Tag Archives: captain america

Kids on Classics: Marvel Super Heroes vs Street Fighter (Alex vs Lukas)

It took a couple of weeks but I got Alex and Lukas back on the arcade console. I thought we might play something new but all, Alex could think about was Marvel Super Heroes vs Street Fighter and I can’t blame him. It is a great game! So for the first time we get Alex going against Lukas (in video games, they go against each other in real life constantly). At least they do for a few minutes until Lukas gets distracted. Okay so maybe it is a little false advertising but what do you want from me? Enjoy!

 

 

 

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Kids on Classics: Marvel Super Heroes vs Street Fighter

After playing King of Fighters, Alex got a taste for fighting games and wanted more. Since he tends to be a button masher (he’s 5 so of course he is) I decided to show him on of the best button mashing fighting games. Marvel Super Heroes vs Street Fighter. You can pull off amazing moves completely by accident. He also sees his love of octopuses and the color green combine when he discovers Shuma-Gorath. If that’s not enough, we get to learn how Alex reacts when he loses. Spoiler alert, he doesn’t like losing. Enjoy!

 

 

Solo Mode – Captain America and the Avengers

With the kids asleep and some free time on my hands I take a shot a making a video by myself. Hopefully I can be as entertaining as my 5 year old son. Captain America and the Avengers was a game I played endlessly on Sega Genesis. Not because it was so good that I couldn’t put it down, but because there weren’t many games I could actually beat and this was one of them. Enjoy!

Iron Man 3 Review

Iron Man 3 Iron LegionMarvel’s Phase 2 is officially underway with the release of Iron Man 3, and after everything I had heard about the movie and where the next series of films were going, the word that best describes the movie is “surprising.”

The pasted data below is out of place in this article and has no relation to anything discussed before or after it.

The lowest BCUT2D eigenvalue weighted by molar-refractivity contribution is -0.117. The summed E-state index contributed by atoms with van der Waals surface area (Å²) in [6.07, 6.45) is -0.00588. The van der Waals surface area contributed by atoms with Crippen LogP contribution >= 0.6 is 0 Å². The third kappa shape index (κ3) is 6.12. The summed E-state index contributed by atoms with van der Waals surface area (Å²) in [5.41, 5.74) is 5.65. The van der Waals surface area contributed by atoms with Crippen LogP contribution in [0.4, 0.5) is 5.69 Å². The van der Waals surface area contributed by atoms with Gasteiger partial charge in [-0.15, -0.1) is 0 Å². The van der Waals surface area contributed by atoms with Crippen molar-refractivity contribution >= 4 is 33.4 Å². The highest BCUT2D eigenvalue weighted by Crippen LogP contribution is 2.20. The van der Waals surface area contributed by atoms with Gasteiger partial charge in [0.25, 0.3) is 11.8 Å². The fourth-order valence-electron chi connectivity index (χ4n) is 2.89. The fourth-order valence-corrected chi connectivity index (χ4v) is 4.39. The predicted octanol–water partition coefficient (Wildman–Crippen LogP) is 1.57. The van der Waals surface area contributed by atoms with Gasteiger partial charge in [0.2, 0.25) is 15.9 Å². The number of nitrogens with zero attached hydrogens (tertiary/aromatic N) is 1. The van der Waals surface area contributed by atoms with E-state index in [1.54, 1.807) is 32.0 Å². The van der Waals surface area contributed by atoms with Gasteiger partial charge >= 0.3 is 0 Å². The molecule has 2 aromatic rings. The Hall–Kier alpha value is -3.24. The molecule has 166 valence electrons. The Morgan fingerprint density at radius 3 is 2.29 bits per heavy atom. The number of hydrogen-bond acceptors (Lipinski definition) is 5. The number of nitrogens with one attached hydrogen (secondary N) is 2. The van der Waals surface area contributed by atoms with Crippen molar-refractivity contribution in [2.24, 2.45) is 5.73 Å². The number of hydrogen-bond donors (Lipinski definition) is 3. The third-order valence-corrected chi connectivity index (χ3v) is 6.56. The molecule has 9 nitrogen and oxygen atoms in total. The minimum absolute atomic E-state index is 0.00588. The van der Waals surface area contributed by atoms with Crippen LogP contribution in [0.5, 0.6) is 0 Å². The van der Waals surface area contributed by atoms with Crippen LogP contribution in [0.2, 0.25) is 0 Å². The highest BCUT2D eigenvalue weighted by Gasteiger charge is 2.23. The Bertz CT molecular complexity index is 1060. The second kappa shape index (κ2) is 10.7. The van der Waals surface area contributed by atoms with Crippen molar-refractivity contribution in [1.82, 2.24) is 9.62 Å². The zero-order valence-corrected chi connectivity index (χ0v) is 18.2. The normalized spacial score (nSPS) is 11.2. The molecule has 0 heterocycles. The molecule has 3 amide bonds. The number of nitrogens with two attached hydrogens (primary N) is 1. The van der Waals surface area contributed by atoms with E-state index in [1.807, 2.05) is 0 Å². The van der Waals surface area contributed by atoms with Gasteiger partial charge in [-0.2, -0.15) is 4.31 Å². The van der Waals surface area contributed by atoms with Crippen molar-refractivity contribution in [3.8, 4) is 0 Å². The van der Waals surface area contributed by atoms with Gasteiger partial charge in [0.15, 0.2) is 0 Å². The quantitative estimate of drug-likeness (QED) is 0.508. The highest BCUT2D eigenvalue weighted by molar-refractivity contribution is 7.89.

Set after the events of The Avengers, Iron Man 3 spends a lot of time showing us what Tony Stark went through following a battle where a guy in a metal suit fought with a super solider, a green beast and a norse god against aliens from another dimension. Here lies one of the movie’s greatest strengths as Tony basically goes into shell shock after such a huge battle. It’s a completely logical reaction that puts Tony against a mental condition that can’t just be fixed with science and technology like his broken down body in Iron Man 2. Of course this wouldn’t be a super hero movie if there wasn’t some type of physical threat, and that’s where the Mandarin and extremis come in. Exremis is essentially a genetic steroid that destroys the body it’s given to only to rebuild it to an almost indestructible state. This makes regular people a match for Iron Man. Led by the Mandarin, soldiers injected with extremis turn into a terrorist organization set on killing the president of the United States and doing other things that terrorists do. Meanwhile Aldrich Killian, the man who developed extremis, has an axe to grind with Stark after an encounter before Tony became Iron Man that comes back to haunt him. Sir Ben Kingsley plays the Mandarin about as realistically as you could expect such an over the top villain to be portrayed in a movie, leading right into another one of the movie’s strengths. Surprises. This movie has more twists than a bag of pretzels. You never really know who is aligned with who, and at one point it seems to be more political thriller than action movie. Don’t worry, it hits plenty of those action notes though. I guarantee your jaw will drop more than once.